The Windows 8 Start Button is obsolete. That is what the software engineers at Microsoft must have been thinking. A lot of Windows 8 users, on the other hand, seem to be thinking something else.
Judging by the number of posts in computer user forums on the internet and the number of help desk tickets, there are far too many people who have a hard time getting used to the missing Start Button and the Windows 8 Start Menu.
I know you’ve heard this a million times before, but if you know how to properly operate the Windows 8 Start Screen, it will really make your computer experience so much more enjoyable.
So let’s see what options we have.
First option: get your Windows 8 Start Button back. Ok, so Microsoft has been conditioning us for many years to look in the lower left corner for the Windows Start Button, and you firmly believe that changing this now all of a sudden is simply not very polite. Put differently: you want your Windows 8 Start Button back!
Here’s how you get it back: head over to http://classicshell.sourceforge.net, download "Classic Shell" and install it. It’s an excellent open source program that’s been around for a while. Don’t forget to right-click the downloaded setup file and select “Run As Administrator”.
A setup wizard will appear and guide you through the simple installation steps (accept the defaults when going through the screens of the setup wizard).
A few clicks later you’ll be happy to see that your Windows 8 Start Button has returned.
And this Windows 8 Start Button comes with a few nice extra’s:
First of all, it also gives you the Windows 8 shutdown button exactly where you want it!
No more pulling up the Windows 8 Charms Bar, selecting “settings”, clicking “power” and then finally “Shut Down” to power off your computer!
Furthermore, you can fully customize your new Windows 8 Start Button and have items that you frequently use on your Windows 8 Start Menu, like for instance your “recent documents”.
And if you do want to allow yourself to gradually get used to the new, native Windows 8 Start Button, you’ll still have the option to explore how the native Windows 8 interface behaves. In the illustration below, you’ll see that using the shift-key will allow you to experience the native Windows 8 actions.
And that brings us to the other option you have when dealing with the new Windows 8 Start Menu: exploring the new possibilities and familiarizing yourself with the interface.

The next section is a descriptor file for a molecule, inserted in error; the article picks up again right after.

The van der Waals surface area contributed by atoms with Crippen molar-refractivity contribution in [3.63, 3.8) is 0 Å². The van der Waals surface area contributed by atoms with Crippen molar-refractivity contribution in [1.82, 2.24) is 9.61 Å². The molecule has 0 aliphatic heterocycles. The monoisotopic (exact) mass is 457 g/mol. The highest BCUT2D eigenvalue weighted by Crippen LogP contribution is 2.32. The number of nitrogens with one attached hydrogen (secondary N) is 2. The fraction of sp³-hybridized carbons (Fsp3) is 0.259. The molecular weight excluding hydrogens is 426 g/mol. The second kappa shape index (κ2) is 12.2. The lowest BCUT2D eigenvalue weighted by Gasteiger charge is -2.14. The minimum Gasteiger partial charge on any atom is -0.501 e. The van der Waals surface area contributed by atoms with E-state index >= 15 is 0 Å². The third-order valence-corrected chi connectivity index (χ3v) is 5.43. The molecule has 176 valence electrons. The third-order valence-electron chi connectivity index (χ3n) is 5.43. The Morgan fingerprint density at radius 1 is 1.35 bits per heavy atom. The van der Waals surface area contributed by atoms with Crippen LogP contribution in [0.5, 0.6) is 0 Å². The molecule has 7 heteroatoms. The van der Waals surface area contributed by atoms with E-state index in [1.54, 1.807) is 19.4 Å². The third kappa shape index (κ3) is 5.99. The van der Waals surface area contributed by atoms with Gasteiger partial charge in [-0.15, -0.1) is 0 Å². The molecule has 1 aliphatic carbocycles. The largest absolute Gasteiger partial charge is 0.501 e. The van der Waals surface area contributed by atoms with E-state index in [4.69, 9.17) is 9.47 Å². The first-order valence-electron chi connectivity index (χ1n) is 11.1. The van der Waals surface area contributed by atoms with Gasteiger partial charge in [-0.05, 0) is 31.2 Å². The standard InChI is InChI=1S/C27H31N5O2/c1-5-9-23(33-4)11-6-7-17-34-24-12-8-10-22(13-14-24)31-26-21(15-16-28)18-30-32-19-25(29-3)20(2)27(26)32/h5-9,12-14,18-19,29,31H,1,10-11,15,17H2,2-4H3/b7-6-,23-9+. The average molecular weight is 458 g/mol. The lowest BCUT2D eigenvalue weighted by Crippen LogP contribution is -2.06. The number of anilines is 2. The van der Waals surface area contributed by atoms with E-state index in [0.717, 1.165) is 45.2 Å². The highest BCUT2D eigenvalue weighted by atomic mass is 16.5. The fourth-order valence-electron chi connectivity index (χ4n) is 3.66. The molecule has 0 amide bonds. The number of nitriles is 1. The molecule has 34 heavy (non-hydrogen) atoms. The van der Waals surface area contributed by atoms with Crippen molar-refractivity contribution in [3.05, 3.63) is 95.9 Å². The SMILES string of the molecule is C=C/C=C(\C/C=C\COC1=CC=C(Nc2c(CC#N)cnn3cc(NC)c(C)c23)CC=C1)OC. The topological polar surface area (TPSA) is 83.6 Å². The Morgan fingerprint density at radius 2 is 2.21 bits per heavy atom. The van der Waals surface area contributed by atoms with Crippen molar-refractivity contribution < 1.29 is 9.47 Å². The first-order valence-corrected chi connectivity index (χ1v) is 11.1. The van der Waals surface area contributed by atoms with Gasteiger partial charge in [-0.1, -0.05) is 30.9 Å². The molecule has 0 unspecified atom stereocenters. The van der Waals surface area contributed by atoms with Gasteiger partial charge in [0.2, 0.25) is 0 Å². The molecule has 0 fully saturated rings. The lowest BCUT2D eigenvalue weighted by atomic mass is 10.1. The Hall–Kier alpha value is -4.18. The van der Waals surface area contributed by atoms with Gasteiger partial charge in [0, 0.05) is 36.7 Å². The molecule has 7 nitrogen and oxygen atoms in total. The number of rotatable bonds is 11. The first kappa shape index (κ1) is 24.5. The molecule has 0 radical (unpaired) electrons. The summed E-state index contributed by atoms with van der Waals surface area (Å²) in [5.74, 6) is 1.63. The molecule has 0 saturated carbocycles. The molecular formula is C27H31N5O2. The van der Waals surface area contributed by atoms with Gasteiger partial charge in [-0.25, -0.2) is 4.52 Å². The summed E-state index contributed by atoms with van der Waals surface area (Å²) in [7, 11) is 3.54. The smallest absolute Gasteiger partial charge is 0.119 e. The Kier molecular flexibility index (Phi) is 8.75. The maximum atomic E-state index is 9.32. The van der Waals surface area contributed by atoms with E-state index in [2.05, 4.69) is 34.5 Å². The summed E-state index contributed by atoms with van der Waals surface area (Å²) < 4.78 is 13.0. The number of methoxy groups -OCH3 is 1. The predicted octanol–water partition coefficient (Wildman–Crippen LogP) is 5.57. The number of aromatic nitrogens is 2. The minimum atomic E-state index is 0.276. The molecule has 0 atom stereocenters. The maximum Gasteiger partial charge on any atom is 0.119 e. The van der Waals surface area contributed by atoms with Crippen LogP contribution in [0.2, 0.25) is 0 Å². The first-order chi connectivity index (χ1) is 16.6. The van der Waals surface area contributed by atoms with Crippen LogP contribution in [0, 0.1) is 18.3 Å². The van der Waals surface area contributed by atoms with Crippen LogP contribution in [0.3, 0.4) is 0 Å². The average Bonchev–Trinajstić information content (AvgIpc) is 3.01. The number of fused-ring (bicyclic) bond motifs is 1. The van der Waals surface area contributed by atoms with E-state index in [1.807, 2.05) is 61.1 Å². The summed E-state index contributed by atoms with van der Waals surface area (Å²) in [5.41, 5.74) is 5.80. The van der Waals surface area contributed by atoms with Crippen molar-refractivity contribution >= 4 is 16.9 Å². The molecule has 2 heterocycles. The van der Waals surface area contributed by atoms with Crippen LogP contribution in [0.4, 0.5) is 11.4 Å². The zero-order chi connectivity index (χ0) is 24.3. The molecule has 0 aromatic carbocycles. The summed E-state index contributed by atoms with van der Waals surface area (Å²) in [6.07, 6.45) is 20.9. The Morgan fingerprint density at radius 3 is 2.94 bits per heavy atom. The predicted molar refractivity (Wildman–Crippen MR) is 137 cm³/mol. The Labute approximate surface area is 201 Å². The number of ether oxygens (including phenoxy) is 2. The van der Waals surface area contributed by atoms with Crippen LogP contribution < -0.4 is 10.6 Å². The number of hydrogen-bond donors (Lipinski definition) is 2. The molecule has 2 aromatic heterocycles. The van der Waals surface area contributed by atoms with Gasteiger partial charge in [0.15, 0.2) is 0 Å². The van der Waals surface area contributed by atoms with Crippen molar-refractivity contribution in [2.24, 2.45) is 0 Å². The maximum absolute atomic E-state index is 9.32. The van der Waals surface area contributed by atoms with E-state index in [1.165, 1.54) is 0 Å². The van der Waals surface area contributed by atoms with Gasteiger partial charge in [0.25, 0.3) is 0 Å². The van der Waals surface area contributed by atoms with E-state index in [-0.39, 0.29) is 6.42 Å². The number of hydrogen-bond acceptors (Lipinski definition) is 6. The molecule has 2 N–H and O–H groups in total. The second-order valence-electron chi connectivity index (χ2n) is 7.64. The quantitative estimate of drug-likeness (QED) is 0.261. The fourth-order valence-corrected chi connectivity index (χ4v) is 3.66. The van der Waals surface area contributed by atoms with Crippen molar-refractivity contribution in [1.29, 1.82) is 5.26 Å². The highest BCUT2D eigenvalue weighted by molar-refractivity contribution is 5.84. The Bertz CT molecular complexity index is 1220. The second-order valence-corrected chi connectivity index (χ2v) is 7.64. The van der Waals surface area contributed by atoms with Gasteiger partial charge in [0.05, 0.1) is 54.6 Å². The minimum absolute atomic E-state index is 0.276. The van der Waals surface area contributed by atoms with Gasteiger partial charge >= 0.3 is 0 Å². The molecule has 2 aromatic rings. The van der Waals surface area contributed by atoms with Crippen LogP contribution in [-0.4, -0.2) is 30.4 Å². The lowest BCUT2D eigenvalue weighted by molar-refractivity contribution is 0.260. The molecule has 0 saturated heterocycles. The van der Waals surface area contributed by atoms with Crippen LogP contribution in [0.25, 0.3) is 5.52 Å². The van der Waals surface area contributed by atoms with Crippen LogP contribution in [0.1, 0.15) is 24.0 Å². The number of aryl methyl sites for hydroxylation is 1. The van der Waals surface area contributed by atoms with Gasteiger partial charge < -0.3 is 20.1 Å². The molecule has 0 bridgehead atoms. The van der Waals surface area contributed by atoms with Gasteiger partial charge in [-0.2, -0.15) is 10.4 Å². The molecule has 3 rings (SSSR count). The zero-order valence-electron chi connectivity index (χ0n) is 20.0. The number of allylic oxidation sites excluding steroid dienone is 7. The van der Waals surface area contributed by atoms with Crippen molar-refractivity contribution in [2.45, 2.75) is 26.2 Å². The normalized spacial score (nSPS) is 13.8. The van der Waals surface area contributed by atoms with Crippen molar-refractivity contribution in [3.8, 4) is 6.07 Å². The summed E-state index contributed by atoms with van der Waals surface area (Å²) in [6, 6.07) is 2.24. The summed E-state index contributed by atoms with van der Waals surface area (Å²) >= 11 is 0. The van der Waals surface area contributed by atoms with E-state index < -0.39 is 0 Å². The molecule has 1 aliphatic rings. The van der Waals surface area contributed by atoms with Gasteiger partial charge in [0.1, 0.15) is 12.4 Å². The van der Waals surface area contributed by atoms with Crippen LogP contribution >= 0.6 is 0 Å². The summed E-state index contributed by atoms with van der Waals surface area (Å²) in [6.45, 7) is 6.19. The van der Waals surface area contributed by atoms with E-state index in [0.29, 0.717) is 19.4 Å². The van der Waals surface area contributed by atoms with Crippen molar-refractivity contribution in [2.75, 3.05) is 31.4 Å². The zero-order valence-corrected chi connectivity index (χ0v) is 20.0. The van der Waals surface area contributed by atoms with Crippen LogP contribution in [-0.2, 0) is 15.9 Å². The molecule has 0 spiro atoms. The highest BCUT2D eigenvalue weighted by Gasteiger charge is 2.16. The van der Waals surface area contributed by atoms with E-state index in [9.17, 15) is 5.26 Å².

You probably know what the Windows 8 Start Screen looks like:
This is the Windows 8 Metro interface.
If your screen currently isn’t showing the Windows 8 Start Screen, you’re probably looking at an active application window in Windows 8 Desktop mode. To bring up the Windows 8 Start Menu, move your mouse pointer all the way to the bottom-left corner of your screen. A rectangle with the word “Start” will appear and if you click there, your computer will show the Windows 8 Start Screen, as shown in the image just above. Some people think of the hidden "Start" function in the bottom-left corner of the screen as the new Windows 8 Start Button.
One of the first things that you might notice is the presence of “live tiles”, where information is dynamically refreshed with news and updates.
At the bottom of the Windows 8 Start Screen is a horizontal scroll bar that will allow you to scroll through all the apps that are installed on your computer.
You can think of the Start Screen as the Start Menu from Windows 7 or earlier versions: a collection of all the programs that live on your hard disk.
Many people report that they find it cumbersome to comb through all the tiles in order to find the application that they’re looking for, but there’s a very useful trick that can make this a lot easier: just start typing! That’s right, if you know the name of the application that you’re looking for (and, let’s be honest, wouldn’t that be the case most of the time?), just start typing the name. This will immediately bring up the Windows 8 Search function on the right-hand side of the screen and a selection of matching applications will appear on the left. Many people don't know this, simply because the Windows 8 Start Screen doesn't display any input field whatsoever that would suggest any typed user input.